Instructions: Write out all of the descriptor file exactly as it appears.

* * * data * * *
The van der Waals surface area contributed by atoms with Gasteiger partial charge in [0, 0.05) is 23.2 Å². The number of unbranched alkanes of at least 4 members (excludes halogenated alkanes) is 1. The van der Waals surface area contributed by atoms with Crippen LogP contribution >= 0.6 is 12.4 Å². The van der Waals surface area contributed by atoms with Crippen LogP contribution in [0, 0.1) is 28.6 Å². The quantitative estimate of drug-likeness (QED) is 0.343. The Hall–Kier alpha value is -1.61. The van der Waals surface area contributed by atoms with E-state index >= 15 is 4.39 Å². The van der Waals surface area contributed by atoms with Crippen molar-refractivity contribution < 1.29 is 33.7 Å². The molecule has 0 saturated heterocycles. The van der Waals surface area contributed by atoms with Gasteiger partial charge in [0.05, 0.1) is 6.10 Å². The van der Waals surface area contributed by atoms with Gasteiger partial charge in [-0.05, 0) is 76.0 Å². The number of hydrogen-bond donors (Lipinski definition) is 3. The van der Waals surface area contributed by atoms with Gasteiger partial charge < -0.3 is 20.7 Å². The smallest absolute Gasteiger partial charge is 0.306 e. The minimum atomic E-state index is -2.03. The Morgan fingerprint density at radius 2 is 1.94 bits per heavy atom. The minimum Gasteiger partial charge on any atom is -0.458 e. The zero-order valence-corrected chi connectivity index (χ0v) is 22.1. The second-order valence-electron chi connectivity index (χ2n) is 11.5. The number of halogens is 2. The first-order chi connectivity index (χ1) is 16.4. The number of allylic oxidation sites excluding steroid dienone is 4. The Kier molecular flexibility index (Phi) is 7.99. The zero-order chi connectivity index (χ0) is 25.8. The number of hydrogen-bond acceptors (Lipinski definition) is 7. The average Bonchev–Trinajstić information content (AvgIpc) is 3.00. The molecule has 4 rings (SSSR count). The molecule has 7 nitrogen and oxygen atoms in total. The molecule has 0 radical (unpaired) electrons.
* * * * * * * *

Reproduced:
The van der Waals surface area contributed by atoms with Gasteiger partial charge in [0, 0.05) is 23.2 Å². The number of unbranched alkanes of at least 4 members (excludes halogenated alkanes) is 1. The van der Waals surface area contributed by atoms with Crippen LogP contribution >= 0.6 is 12.4 Å². The van der Waals surface area contributed by atoms with Crippen LogP contribution in [0, 0.1) is 28.6 Å². The quantitative estimate of drug-likeness (QED) is 0.343. The Hall–Kier alpha value is -1.61. The van der Waals surface area contributed by atoms with E-state index >= 15 is 4.39 Å². The van der Waals surface area contributed by atoms with Crippen molar-refractivity contribution < 1.29 is 33.7 Å². The molecule has 0 saturated heterocycles. The van der Waals surface area contributed by atoms with Gasteiger partial charge in [0.05, 0.1) is 6.10 Å². The van der Waals surface area contributed by atoms with Gasteiger partial charge in [-0.05, 0) is 76.0 Å². The number of hydrogen-bond donors (Lipinski definition) is 3. The van der Waals surface area contributed by atoms with Gasteiger partial charge < -0.3 is 20.7 Å². The smallest absolute Gasteiger partial charge is 0.306 e. The minimum atomic E-state index is -2.03. The Morgan fingerprint density at radius 2 is 1.94 bits per heavy atom. The minimum Gasteiger partial charge on any atom is -0.458 e. The zero-order valence-corrected chi connectivity index (χ0v) is 22.1. The second-order valence-electron chi connectivity index (χ2n) is 11.5. The number of halogens is 2. The first-order chi connectivity index (χ1) is 16.4. The number of allylic oxidation sites excluding steroid dienone is 4. The Kier molecular flexibility index (Phi) is 7.99. The zero-order chi connectivity index (χ0) is 25.8. The number of hydrogen-bond acceptors (Lipinski definition) is 7. The average Bonchev–Trinajstić information content (AvgIpc) is 3.00. The molecule has 4 rings (SSSR count). The molecule has 7 nitrogen and oxygen atoms in total. The molecule has 0 radical (unpaired) electrons.